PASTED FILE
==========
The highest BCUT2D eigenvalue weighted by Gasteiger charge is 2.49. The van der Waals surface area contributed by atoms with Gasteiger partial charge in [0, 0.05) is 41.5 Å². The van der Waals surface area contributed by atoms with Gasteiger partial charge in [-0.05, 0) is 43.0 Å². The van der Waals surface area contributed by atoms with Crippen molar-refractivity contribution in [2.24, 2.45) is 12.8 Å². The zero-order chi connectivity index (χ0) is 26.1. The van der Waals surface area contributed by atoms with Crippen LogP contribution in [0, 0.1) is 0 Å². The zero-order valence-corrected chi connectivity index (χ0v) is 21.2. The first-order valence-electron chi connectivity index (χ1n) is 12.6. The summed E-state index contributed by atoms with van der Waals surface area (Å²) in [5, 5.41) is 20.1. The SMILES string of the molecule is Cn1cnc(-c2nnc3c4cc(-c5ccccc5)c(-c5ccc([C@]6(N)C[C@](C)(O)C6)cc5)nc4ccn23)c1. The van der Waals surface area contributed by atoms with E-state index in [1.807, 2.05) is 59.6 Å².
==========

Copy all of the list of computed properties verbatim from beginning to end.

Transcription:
The highest BCUT2D eigenvalue weighted by Gasteiger charge is 2.49. The van der Waals surface area contributed by atoms with Gasteiger partial charge in [0, 0.05) is 41.5 Å². The van der Waals surface area contributed by atoms with Gasteiger partial charge in [-0.05, 0) is 43.0 Å². The van der Waals surface area contributed by atoms with Crippen molar-refractivity contribution in [2.24, 2.45) is 12.8 Å². The zero-order chi connectivity index (χ0) is 26.1. The van der Waals surface area contributed by atoms with Crippen LogP contribution in [0, 0.1) is 0 Å². The zero-order valence-corrected chi connectivity index (χ0v) is 21.2. The first-order valence-electron chi connectivity index (χ1n) is 12.6. The summed E-state index contributed by atoms with van der Waals surface area (Å²) in [5, 5.41) is 20.1. The SMILES string of the molecule is Cn1cnc(-c2nnc3c4cc(-c5ccccc5)c(-c5ccc([C@]6(N)C[C@](C)(O)C6)cc5)nc4ccn23)c1. The van der Waals surface area contributed by atoms with E-state index in [1.807, 2.05) is 59.6 Å².